In Agent Running in the Field, the celebrated spy novelist takes on a chaotic international landscape.
If in John le Carré’s novels the British intelligence service stands as a microcosm for the state of the nation itself, then bad news: In 2019, we’re looking less at a major global power than at a leaky, pusillanimous, perennially cash-strapped institution. An agent’s best transport option for a clandestine mission is a rented “clapped-out Vauxhall.” There’s a bureaucratic ban on bottled water. Nat, the narrator of Agent Running in the Field, le Carré’s latest, is chided by his superiors when he expenses a taxi to interview a former source at a Czech resort town popular among Russian organized criminals. “It seems,” Nat observes dryly, “there was a bus I could have taken.”
Agent Running in the Field is a master spy novelist’s attempt to capture Brexit Britain in all its dysfunction and ignominy. Nat is a 46-year-old Londoner, the son of an impecunious Scottish aristocrat and a Russian exiled to Paris, who for the entirety of his career has worked for Britain’s Secret Intelligence Service. After 25 years of service recruiting and handling double agents all over Eastern Europe, he’s facing his expiration date as a covert agent when he’s offered one last chance: the opportunity to reestablish the Haven, a London-based substation managing resettled Russian defectors and informants. Nat is reluctant, given the Haven’s state of disrepair, but he accepts. A European by birth and by loyalty, he’s quietly appalled by Britain’s ongoing capitulation to financial interests, and alarmed by the resurgence of Russian power.
“If you spy for long enough,” one character reflects in Agent Running, “the show comes round again.” For le Carré, who recently turned 88, this means witnessing—and capturing—a Britain that, almost three decades after the end of the Cold War, is once again enmeshed in a convoluted conflict with Russia. This time around, things are slightly different. The Russians, Nat’s colleague notes, are “nastier than they ever were, more brazen, more meddlesome, and more numerous.” The Brits are distracted by Brexit, and by the arduous task of trying to cement relations with the capricious superpower across the Atlantic. But most complicated of all, and the fact that really seems to make le Carré despair, is that money has displaced ideology as the primary battleground. On this front, at least, the Russians have already won. Kremlin-backed oligarchs own swaths of prime London real estate, donating heavily to sympathetic politicians while taking full advantage of what Nat describes as “the City of London’s ever-rotating laundromat” for dirty cash.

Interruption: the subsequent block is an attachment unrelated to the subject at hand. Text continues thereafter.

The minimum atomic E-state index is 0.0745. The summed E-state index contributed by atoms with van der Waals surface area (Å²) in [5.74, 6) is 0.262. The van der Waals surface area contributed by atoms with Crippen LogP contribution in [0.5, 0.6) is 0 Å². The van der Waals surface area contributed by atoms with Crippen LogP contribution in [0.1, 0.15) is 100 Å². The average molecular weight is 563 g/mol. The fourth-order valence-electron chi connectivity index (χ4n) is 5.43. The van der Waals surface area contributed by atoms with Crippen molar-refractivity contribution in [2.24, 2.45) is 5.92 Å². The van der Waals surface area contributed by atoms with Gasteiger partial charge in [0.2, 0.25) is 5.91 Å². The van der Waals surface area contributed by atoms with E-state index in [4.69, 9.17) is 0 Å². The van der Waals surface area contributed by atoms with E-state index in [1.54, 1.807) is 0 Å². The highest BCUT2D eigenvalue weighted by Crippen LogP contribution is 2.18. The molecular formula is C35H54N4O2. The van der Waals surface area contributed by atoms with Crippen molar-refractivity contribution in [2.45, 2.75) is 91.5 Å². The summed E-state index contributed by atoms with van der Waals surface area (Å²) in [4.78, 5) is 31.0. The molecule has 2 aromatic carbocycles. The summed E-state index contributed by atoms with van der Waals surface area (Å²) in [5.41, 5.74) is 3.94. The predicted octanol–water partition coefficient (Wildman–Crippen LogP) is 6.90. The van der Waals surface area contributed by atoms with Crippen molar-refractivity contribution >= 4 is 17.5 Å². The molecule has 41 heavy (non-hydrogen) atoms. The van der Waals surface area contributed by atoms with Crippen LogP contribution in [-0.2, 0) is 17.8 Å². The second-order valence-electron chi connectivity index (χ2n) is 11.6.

Le Carré is perhaps the preeminent cartographer of international malfeasance, and his portrayal of spycraft is as enthralling as ever. Although he eschews more modern kinds of espionage for old-fashioned, in-person document drops and the careful cultivation of human intelligence, his stories don’t feel remotely anachronistic. But his characters, at this point, might. Nat, a man in his mid-40s, has a diction that feels decidedly out of joint with his age and his era. In one scene, he observes how “young girls and their swains splash and chatter” in the British sunshine; in another, he notes “a friendly bobby” strolling comfortably down the street. (It’s hard to say whether a slang word for a policeman that originated in the 19th century or the sight of an officer on foot patrol feels more improbable in this moment of Love Island glossaries and austerity budgets.)